I’m not big on high-tech toys. In fact, the more bells and whistles, the more confused I become. However, as technologically challenged as I am last year I decided that I REALLY needed an Apple Watch for the singular use of tracking my triathalon training. True to form, I got mine moments BEFORE the waterproof version came out—so it turned out to not be so useful for swimming, but I’ll worry about that later.
Truth is, I like my watch more than I thought I would. I like that it tells me how many miles I’ve run or biked, how many calories I’ve burned, and what my heart is up to while I’m training. (Okay--the activity app is basically the only feature I use—so it’s really more of a glorified Fitbit). I like the interchangeable bands—reminds me a little of my 80s Swatch Watch phase. And I like that every time I look at the face, I see my kids, my friends, or my husband’s face smiling back at me. In fact, it’s almost perfect—except for one thing: That little icon that pops up with a “ding” every now and then, reminding me to simply “breathe.”
The first time it popped up I was concerned. Was I holding my breath? Was my heart rate elevated to the point that Siri was worried? Does this thing even have Siri? To make things even more confusing, I began to notice that the reminders often coincide with those moments when I feel like I am about to seriously lose my shit! As a 40-something woman dealing with hormonal changes coupled with moderate anxiety, that feeling occurs almost daily, so it could just be coincidence, but it makes me wonder: “Does it know?” This kind of freaks me out a bit, so now the whole thing seems counterproductive. Am I supposed to relax? Then don’t tell me to relax, because thinking about relaxing isn’t relaxing. Honestly, the whole thing feels a bit judgmental coming from an accessory and this is the point where I consider diving in the pool in my non-waterproof watch.
The Apple powers-that-be assure me that my watch is not judging me for being wound a little tight—it’s just gently reminding me to pause in whatever I’m doing and be present in the moment. And then it occurred to me how sad it is that so many of us run around “jacked up” because we are plugged in almost 24/7, not to mention how ironic it is that the very thing we are plugged into has been programmed to remind us to stop and look up every now and then. Be present. Breathe.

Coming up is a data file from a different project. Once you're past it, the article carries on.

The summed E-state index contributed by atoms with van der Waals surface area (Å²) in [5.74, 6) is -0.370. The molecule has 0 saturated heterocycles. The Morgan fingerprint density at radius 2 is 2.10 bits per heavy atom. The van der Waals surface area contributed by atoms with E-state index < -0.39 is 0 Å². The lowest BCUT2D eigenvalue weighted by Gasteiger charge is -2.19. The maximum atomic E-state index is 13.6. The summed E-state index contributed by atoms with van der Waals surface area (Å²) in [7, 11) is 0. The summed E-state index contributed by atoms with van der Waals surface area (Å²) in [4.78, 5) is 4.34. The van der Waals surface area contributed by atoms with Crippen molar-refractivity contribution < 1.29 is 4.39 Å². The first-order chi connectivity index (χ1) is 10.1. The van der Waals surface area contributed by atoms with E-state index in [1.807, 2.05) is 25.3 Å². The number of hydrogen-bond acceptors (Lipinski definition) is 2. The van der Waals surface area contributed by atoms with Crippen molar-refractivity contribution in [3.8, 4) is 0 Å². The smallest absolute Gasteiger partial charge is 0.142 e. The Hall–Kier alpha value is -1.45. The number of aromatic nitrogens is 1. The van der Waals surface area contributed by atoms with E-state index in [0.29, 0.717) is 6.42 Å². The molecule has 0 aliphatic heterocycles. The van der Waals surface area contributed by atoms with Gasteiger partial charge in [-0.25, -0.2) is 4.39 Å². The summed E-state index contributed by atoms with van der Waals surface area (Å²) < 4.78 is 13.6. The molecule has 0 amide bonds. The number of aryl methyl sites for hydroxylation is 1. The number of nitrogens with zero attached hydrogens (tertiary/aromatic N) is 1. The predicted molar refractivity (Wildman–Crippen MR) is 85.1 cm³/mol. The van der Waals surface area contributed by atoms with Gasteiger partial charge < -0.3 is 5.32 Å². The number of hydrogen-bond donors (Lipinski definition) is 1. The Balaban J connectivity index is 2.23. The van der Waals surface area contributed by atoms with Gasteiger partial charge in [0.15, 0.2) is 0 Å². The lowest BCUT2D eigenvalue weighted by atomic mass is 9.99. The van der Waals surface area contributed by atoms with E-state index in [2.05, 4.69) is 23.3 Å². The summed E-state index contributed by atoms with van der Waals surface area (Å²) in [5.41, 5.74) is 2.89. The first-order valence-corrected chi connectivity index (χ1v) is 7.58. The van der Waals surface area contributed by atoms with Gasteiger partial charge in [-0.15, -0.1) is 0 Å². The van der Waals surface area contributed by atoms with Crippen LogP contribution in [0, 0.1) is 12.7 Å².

Once I was assured that the “breathe” icon wasn’t alerting me to any sort of impending physical or mental breakdown, I started thinking about breathing—and how often we really fail to do it. It’s like when your exercise instructor reminds you to breathe during class and you realize in that moment that you’ve been unconsciously holding your breath for God knows how long. Or how when you are anxious or in pain you tend to breathe in short, shallow bursts when taking long deep breaths would actually make the situation more manageable. Yogis have known this for centuries---breathing, really breathing, focusing on each inhale and exhale, can help you relax, stretch more deeply, calm your mind and center yourself.
I have this habit that when something feels ‘off’ to me or I’m uncomfortable in a situation and I don’t know what to do—I do nothing. When I’m hurt, when I’m anxious, when I’m sad—I pull back. I have to clear some space to decide which of the emotions I’m feeling are mine to own and which ones are simply the result of my anxiety, over thinking, and overactive imagination. And what I’ve learned in the stillness is that my “withdrawal,” while confusing to some, is really not such a bad thing. When you do nothing, and just breathe, you can observe a situation for what it is and watch it unfold the way it is supposed to without your interference. Sometimes it unfolds the way you want---and sometimes it doesn’t. But when you let yourself experience the discomfort and breathe through it, you can actually begin to see the next right thing to do—which sometimes is nothing more than to just keep breathing.